The City of Phoenix has announced plans to remove 15 5-foot-tall planters that were installed on Roosevelt Street last summer. Part of a street improvement plan for the Roosevelt Row arts district in downtown Phoenix, the terracotta-colored planters hold trees intended to give shade.
But the community wasn't impressed. Leaders for both Roosevelt Row and the Evans Churchill neighborhood expressed concerns about the pots taking up too much space on the sidewalk, City spokesperson Monica Hernandez says. And the oversize pots — a solution implemented when the trees couldn't be planted in-ground due to utility lines — provide more shade than the small trees they hold.
Soon, the planters will be relocated to the Melrose District from Roosevelt Row, Hernandez says.
Each planter, filled with soil and a single sweet olive tree, cost $2,800. The City of Phoenix paid $42,000 in all for the planters, but Hernandez says they don't know at this point what it will cost to have them relocated.
Several artists weighed in with New Times in August 2015, expressing reservations about not only the size of the pots, but also the mismatch between the containers’ generic feel and the area’s eclectic vibe. Artist Cindy Dach, who owns MADE Art Boutique in Roosevelt Row, called the planters "a cookie-cutter version of a cookie-cutter thing," saying they mute, rather than add to, the art district's character.
But the City has a more practical concern.
The pots created what Hernandez calls “pinch points,” meaning points on the sidewalks that are difficult to traverse, especially during high-foot-traffic events such as the First Friday art walk, which has helped Roosevelt Row earn its national reputation as a top arts district and neighborhood. That makes it hard for people to get around, defeating the goal of having a more walkable downtown.
Instead of just hauling them away, the City will move the planters to several locations in the Melrose District, located along Seventh Avenue between Indian School and Camelback roads.
The City researched different areas where the pots could serve a purpose, Hernandez says. And they discovered that Melrose would be a good fit, because community leaders from the Seventh Avenue Merchants Association and Community Alliance of Seventh Avenue had expressed interest in enhancements and adding elements to help the area create a recognizable image.
It’s been three years since the Melrose Arch was installed at Seventh Avenue and Indian School Road, but the planters would add another unique visual element to the area. And there are plans to give them a new look.
In an October 1 post to the Melrose on 7th Avenue Facebook page, Community Alliance of Seventh Avenue president Charley Jones noted that the planters will be "decorated with Melrose colors, logos and artwork."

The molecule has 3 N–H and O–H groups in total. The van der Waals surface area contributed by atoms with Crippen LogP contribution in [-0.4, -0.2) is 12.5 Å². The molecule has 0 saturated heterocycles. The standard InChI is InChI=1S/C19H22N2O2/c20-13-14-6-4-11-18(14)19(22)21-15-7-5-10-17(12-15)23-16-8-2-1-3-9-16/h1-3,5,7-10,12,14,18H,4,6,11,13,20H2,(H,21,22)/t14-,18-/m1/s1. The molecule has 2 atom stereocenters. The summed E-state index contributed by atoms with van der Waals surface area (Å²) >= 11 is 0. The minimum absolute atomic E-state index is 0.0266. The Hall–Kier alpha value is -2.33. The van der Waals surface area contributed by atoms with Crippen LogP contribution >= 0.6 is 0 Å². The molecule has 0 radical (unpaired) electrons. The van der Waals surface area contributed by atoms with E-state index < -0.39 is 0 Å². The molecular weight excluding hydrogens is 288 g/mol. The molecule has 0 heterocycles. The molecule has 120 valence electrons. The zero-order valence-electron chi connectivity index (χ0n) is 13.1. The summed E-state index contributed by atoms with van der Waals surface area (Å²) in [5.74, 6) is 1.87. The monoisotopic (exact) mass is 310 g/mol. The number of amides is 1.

"They need to be different than they are now," Jones says. And they need to blend in with the current streetscape. Jones hopes the planters will help people know where the district begins, and where it ends. "The planters will add continuity," he says. "And they'll look cool."
“We’re aiming to remove the planters from Roosevelt in mid- to late October,” Hernandez says. They’ll stay in storage while the City prepares the new sites. This time around, they'll be placed on open spaces Hernandez calls "pads" rather than sidewalks, so foot traffic won't be affected.
Hernandez says the planters are going in three different places: on the east side of Seventh Avenue directly north and south of Sixth Drive, on the west side of Seventh Avenue south of Glenrosa Avenue, and on the southeast and southwest corners of Camelback Road and Seventh Avenue.
Moving forward, she says, the City will explore other ways of creating shade on Roosevelt Street – including “encouraging developers to consider adding shade elements.”
Keep Phoenix New Times Free... Since we started Phoenix New Times, it has been defined as the free, independent voice of Phoenix, and we would like to keep it that way. Offering our readers free access to incisive coverage of local news, food and culture. Producing stories on everything from political scandals to the hottest new bands, with gutsy reporting, stylish writing, and staffers who've won everything from the Society of Professional Journalists' Sigma Delta Chi feature-writing award to the Casey Medal for Meritorious Journalism. But with local journalism's existence under siege and advertising revenue setbacks having a larger impact, it is important now more than ever for us to rally support behind funding our local journalism. You can help by participating in our "I Support" membership program, allowing us to keep covering Phoenix with no paywalls.